RICHARD A. FALK
On December 7, 1963, the District Court of Tokyo handed down a decision involving claims against the state brought by injured surviviors of the atomic attacks on Hiroshima and Nagasaki. The opinion of the Japanese court in the case of Shimoda and Others v. Japan has been recently translated into English.
The Shimoda opinion is long and complex. Only its most relevant features can be outlined and some tentative interpretations suggested. Five residents of Hiroshima and Nagasaki sought compensation from the Japanese Government for damages sustained by the atomic blasts. Japan was the defendant because in the Peace Treaty ending World War II Japan waived the claims of its nationals against the United States, but the United States was the real defendant--that is, the state whose alleged wrongs gave rise to the damage. It is an irony of the proceedings that the role of the Japanese Government as defendant required it to argue in behalf of the legitimacy of atomic attacks on two of its own leading cities. One senses the reluctance of Japan to press "its side" of the case. In the complaint, which is printed with the opinion, the claimants set forth the facts of the attack, the legal basis for their recovery, and specify the damage that they have individually sustained. The defense does not dispute the facts of the attack or damage, but confines itself to arguing that international law did not prohibit the use of atomic bombs by a belligerent and that, in any event, the Japanese Government has no responsibility to compensate individual victims of atomic damage.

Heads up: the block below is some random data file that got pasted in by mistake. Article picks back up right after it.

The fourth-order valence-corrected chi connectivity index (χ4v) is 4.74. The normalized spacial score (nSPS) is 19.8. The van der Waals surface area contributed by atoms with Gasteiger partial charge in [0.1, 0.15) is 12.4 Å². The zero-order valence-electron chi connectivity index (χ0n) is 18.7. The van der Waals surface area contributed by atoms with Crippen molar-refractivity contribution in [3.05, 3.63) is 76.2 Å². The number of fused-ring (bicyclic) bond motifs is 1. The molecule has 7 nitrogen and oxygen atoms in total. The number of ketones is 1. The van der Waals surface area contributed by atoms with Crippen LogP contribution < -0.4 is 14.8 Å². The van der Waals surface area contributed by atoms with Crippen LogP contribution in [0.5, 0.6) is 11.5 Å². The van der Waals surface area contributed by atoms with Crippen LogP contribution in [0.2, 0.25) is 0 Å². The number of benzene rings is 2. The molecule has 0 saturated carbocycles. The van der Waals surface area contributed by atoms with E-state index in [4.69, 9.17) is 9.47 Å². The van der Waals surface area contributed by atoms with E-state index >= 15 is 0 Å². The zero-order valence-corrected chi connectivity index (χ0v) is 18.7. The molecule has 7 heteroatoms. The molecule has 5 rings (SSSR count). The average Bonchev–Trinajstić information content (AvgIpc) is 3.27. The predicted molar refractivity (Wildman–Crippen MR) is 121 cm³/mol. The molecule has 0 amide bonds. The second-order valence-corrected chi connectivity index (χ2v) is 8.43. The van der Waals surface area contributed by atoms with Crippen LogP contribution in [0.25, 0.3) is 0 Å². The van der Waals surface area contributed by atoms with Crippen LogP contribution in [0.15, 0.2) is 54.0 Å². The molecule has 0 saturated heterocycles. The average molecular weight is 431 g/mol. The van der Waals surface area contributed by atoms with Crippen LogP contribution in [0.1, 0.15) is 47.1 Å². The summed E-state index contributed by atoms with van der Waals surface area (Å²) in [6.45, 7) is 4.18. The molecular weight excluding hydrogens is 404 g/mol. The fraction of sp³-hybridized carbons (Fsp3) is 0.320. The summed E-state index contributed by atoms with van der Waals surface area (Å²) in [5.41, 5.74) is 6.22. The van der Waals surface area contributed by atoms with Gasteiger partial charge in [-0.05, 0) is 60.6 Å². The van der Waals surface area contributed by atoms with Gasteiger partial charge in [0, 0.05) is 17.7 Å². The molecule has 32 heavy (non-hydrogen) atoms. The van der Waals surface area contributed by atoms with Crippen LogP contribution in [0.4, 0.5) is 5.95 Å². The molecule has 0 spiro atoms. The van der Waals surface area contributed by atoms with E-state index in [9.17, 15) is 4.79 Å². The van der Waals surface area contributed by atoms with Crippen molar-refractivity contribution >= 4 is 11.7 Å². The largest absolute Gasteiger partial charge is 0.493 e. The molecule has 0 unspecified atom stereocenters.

The court recites the agonizing facts, examines, with the help of three expert advisers, the status of atomic weapons and arrives at several important conclusions. First, that it is neither possible, nor necessary, to conclude expressly that international law forbids the use of atomic (or nuclear) weapons, although the reasoning of the opinion suggests that such weapons would almost always be illegal if used against cities. Second, that the attacks upon Hiroshima and Nagasaki caused such severe and indiscriminate suffering that they did violate the most basic legal principles governing the conduct of war. And third, that these claimants have no remedy, since international law does not yet allow individuals, in the absence of an express stipulation in a treaty, to pursue claims on their own behalf against a government, especially against their own government.
These conclusions have great interest for international lawyers because they constitute the sole attempt by a legal tribunal to assess the relevance of